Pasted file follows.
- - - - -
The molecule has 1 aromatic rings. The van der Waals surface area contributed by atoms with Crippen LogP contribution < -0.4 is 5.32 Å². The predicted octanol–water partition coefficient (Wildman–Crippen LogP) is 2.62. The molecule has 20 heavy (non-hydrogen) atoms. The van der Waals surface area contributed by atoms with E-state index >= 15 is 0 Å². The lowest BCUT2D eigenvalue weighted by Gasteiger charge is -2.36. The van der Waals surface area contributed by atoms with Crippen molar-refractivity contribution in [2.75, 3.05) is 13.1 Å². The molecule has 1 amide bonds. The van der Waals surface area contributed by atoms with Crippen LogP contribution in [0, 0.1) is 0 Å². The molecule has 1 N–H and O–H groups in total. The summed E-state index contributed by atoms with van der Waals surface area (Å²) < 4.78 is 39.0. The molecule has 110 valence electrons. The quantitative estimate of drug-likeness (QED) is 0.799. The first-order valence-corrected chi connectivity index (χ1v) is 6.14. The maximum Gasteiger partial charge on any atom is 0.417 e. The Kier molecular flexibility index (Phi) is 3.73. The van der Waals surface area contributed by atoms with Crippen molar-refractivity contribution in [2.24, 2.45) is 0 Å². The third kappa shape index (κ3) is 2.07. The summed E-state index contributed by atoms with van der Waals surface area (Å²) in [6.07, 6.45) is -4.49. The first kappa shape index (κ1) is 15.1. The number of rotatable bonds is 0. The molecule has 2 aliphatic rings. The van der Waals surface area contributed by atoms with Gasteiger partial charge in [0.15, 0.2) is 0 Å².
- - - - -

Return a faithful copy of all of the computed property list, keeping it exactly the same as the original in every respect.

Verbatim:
The molecule has 1 aromatic rings. The van der Waals surface area contributed by atoms with Crippen LogP contribution < -0.4 is 5.32 Å². The predicted octanol–water partition coefficient (Wildman–Crippen LogP) is 2.62. The molecule has 20 heavy (non-hydrogen) atoms. The van der Waals surface area contributed by atoms with E-state index >= 15 is 0 Å². The lowest BCUT2D eigenvalue weighted by Gasteiger charge is -2.36. The van der Waals surface area contributed by atoms with Crippen molar-refractivity contribution in [2.75, 3.05) is 13.1 Å². The molecule has 1 amide bonds. The van der Waals surface area contributed by atoms with Crippen LogP contribution in [0, 0.1) is 0 Å². The molecule has 1 N–H and O–H groups in total. The summed E-state index contributed by atoms with van der Waals surface area (Å²) < 4.78 is 39.0. The molecule has 110 valence electrons. The quantitative estimate of drug-likeness (QED) is 0.799. The first-order valence-corrected chi connectivity index (χ1v) is 6.14. The maximum Gasteiger partial charge on any atom is 0.417 e. The Kier molecular flexibility index (Phi) is 3.73. The van der Waals surface area contributed by atoms with Crippen molar-refractivity contribution in [2.24, 2.45) is 0 Å². The third kappa shape index (κ3) is 2.07. The summed E-state index contributed by atoms with van der Waals surface area (Å²) in [6.07, 6.45) is -4.49. The first kappa shape index (κ1) is 15.1. The number of rotatable bonds is 0. The molecule has 2 aliphatic rings. The van der Waals surface area contributed by atoms with Gasteiger partial charge in [0.15, 0.2) is 0 Å².